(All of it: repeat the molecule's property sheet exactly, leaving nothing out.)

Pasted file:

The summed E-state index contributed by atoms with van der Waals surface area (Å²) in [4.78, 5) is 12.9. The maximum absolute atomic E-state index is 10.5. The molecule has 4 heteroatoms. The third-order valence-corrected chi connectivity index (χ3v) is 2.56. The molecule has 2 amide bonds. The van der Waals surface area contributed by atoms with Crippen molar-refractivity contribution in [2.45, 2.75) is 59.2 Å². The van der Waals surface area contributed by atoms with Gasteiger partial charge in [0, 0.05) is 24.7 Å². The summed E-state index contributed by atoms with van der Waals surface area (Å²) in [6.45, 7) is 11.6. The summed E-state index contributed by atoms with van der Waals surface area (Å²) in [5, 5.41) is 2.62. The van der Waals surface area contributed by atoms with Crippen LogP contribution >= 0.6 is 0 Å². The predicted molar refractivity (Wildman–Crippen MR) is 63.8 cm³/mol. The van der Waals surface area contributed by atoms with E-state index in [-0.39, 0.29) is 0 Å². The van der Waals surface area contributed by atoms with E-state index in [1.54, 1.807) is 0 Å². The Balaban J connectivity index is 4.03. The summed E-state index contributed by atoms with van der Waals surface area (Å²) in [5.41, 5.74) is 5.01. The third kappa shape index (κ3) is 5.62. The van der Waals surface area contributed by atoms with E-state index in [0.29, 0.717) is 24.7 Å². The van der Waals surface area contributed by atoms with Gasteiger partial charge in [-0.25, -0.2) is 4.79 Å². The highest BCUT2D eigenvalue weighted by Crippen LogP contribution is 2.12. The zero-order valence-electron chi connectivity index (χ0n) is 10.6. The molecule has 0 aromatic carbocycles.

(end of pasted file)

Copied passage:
The summed E-state index contributed by atoms with van der Waals surface area (Å²) in [4.78, 5) is 12.9. The maximum absolute atomic E-state index is 10.5. The molecule has 4 heteroatoms. The third-order valence-corrected chi connectivity index (χ3v) is 2.56. The molecule has 2 amide bonds. The van der Waals surface area contributed by atoms with Crippen molar-refractivity contribution in [2.45, 2.75) is 59.2 Å². The van der Waals surface area contributed by atoms with Gasteiger partial charge in [0, 0.05) is 24.7 Å². The summed E-state index contributed by atoms with van der Waals surface area (Å²) in [6.45, 7) is 11.6. The summed E-state index contributed by atoms with van der Waals surface area (Å²) in [5, 5.41) is 2.62. The van der Waals surface area contributed by atoms with Crippen LogP contribution >= 0.6 is 0 Å². The predicted molar refractivity (Wildman–Crippen MR) is 63.8 cm³/mol. The van der Waals surface area contributed by atoms with E-state index in [-0.39, 0.29) is 0 Å². The van der Waals surface area contributed by atoms with E-state index in [1.54, 1.807) is 0 Å². The Balaban J connectivity index is 4.03. The summed E-state index contributed by atoms with van der Waals surface area (Å²) in [5.41, 5.74) is 5.01. The third kappa shape index (κ3) is 5.62. The van der Waals surface area contributed by atoms with E-state index in [0.29, 0.717) is 24.7 Å². The van der Waals surface area contributed by atoms with Gasteiger partial charge in [-0.25, -0.2) is 4.79 Å². The highest BCUT2D eigenvalue weighted by Crippen LogP contribution is 2.12. The zero-order valence-electron chi connectivity index (χ0n) is 10.6. The molecule has 0 aromatic carbocycles.